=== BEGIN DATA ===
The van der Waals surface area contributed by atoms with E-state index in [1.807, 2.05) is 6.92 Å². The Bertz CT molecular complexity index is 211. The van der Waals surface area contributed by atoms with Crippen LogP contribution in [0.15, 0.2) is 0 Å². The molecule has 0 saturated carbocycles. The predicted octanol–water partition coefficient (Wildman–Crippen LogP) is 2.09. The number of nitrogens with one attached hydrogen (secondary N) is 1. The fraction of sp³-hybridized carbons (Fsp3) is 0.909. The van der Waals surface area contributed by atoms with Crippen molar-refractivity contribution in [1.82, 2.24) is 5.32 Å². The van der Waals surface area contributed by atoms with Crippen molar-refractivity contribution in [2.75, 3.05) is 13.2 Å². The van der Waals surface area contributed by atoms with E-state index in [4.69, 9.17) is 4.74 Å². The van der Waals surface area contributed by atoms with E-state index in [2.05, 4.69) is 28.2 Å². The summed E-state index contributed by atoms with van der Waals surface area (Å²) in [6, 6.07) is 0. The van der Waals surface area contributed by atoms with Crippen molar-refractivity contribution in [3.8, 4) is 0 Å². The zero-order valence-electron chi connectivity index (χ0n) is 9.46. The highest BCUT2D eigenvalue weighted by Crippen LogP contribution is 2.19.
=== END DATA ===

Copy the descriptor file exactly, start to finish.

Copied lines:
The van der Waals surface area contributed by atoms with E-state index in [1.807, 2.05) is 6.92 Å². The Bertz CT molecular complexity index is 211. The van der Waals surface area contributed by atoms with Crippen LogP contribution in [0.15, 0.2) is 0 Å². The molecule has 0 saturated carbocycles. The predicted octanol–water partition coefficient (Wildman–Crippen LogP) is 2.09. The number of nitrogens with one attached hydrogen (secondary N) is 1. The fraction of sp³-hybridized carbons (Fsp3) is 0.909. The van der Waals surface area contributed by atoms with Crippen molar-refractivity contribution in [1.82, 2.24) is 5.32 Å². The van der Waals surface area contributed by atoms with Crippen molar-refractivity contribution in [2.75, 3.05) is 13.2 Å². The van der Waals surface area contributed by atoms with E-state index in [4.69, 9.17) is 4.74 Å². The van der Waals surface area contributed by atoms with E-state index in [2.05, 4.69) is 28.2 Å². The summed E-state index contributed by atoms with van der Waals surface area (Å²) in [6, 6.07) is 0. The van der Waals surface area contributed by atoms with Crippen molar-refractivity contribution in [3.8, 4) is 0 Å². The zero-order valence-electron chi connectivity index (χ0n) is 9.46. The highest BCUT2D eigenvalue weighted by Crippen LogP contribution is 2.19.